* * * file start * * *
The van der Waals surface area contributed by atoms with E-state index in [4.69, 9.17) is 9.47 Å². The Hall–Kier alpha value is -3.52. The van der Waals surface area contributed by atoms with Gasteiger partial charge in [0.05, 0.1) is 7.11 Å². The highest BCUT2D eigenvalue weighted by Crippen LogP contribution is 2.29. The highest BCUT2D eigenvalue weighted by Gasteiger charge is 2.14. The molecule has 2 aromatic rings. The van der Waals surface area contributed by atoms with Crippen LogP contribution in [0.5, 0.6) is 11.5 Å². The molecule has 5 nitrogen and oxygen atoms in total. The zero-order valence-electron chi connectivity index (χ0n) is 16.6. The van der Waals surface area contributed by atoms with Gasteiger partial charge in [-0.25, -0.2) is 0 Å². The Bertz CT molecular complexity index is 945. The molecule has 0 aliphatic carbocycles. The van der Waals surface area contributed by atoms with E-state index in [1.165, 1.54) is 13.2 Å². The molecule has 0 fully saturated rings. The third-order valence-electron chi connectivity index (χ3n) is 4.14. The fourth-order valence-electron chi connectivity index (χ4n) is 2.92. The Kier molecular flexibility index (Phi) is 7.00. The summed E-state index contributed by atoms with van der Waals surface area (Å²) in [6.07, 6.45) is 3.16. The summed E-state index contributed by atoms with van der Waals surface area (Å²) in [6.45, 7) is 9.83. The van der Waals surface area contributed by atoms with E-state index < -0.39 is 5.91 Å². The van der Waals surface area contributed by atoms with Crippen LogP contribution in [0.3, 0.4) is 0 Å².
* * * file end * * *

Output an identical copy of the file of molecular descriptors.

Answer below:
The van der Waals surface area contributed by atoms with E-state index in [4.69, 9.17) is 9.47 Å². The Hall–Kier alpha value is -3.52. The van der Waals surface area contributed by atoms with Gasteiger partial charge in [0.05, 0.1) is 7.11 Å². The highest BCUT2D eigenvalue weighted by Crippen LogP contribution is 2.29. The highest BCUT2D eigenvalue weighted by Gasteiger charge is 2.14. The molecule has 2 aromatic rings. The van der Waals surface area contributed by atoms with Crippen LogP contribution in [0.5, 0.6) is 11.5 Å². The molecule has 5 nitrogen and oxygen atoms in total. The zero-order valence-electron chi connectivity index (χ0n) is 16.6. The van der Waals surface area contributed by atoms with Gasteiger partial charge in [-0.25, -0.2) is 0 Å². The Bertz CT molecular complexity index is 945. The molecule has 0 aliphatic carbocycles. The van der Waals surface area contributed by atoms with E-state index in [1.165, 1.54) is 13.2 Å². The molecule has 0 fully saturated rings. The third-order valence-electron chi connectivity index (χ3n) is 4.14. The fourth-order valence-electron chi connectivity index (χ4n) is 2.92. The Kier molecular flexibility index (Phi) is 7.00. The summed E-state index contributed by atoms with van der Waals surface area (Å²) in [6.07, 6.45) is 3.16. The summed E-state index contributed by atoms with van der Waals surface area (Å²) in [6.45, 7) is 9.83. The van der Waals surface area contributed by atoms with E-state index < -0.39 is 5.91 Å². The van der Waals surface area contributed by atoms with Crippen LogP contribution in [0.3, 0.4) is 0 Å².